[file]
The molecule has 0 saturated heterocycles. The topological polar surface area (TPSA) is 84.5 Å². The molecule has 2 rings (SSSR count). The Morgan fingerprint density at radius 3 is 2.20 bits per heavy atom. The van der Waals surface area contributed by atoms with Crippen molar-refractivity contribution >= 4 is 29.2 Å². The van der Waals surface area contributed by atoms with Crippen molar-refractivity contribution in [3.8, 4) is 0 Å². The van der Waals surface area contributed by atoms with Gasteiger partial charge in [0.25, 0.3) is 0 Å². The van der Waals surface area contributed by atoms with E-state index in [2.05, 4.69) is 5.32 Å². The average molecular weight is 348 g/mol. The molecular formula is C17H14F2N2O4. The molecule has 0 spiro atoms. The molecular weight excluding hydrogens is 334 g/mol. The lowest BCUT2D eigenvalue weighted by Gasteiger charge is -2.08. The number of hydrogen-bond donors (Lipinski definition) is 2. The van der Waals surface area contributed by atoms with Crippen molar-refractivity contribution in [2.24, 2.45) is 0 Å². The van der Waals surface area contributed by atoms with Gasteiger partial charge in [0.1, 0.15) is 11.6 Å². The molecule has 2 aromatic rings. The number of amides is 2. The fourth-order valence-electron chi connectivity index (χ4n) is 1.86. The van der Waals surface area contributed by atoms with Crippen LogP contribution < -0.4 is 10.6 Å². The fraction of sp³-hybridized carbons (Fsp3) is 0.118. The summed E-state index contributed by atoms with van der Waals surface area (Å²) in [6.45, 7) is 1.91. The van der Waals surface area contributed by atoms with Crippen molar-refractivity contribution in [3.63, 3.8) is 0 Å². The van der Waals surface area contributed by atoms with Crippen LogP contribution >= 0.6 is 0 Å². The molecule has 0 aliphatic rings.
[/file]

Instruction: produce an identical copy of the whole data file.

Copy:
The molecule has 0 saturated heterocycles. The topological polar surface area (TPSA) is 84.5 Å². The molecule has 2 rings (SSSR count). The Morgan fingerprint density at radius 3 is 2.20 bits per heavy atom. The van der Waals surface area contributed by atoms with Crippen molar-refractivity contribution >= 4 is 29.2 Å². The van der Waals surface area contributed by atoms with Crippen molar-refractivity contribution in [3.8, 4) is 0 Å². The van der Waals surface area contributed by atoms with Gasteiger partial charge in [0.25, 0.3) is 0 Å². The van der Waals surface area contributed by atoms with E-state index in [2.05, 4.69) is 5.32 Å². The average molecular weight is 348 g/mol. The molecular formula is C17H14F2N2O4. The molecule has 0 spiro atoms. The molecular weight excluding hydrogens is 334 g/mol. The lowest BCUT2D eigenvalue weighted by Gasteiger charge is -2.08. The number of hydrogen-bond donors (Lipinski definition) is 2. The van der Waals surface area contributed by atoms with Crippen molar-refractivity contribution in [2.24, 2.45) is 0 Å². The van der Waals surface area contributed by atoms with Gasteiger partial charge in [0.1, 0.15) is 11.6 Å². The molecule has 2 aromatic rings. The number of amides is 2. The fourth-order valence-electron chi connectivity index (χ4n) is 1.86. The van der Waals surface area contributed by atoms with Crippen LogP contribution < -0.4 is 10.6 Å². The fraction of sp³-hybridized carbons (Fsp3) is 0.118. The summed E-state index contributed by atoms with van der Waals surface area (Å²) in [6.45, 7) is 1.91. The van der Waals surface area contributed by atoms with Crippen molar-refractivity contribution in [3.63, 3.8) is 0 Å². The van der Waals surface area contributed by atoms with Crippen LogP contribution >= 0.6 is 0 Å². The molecule has 0 aliphatic rings.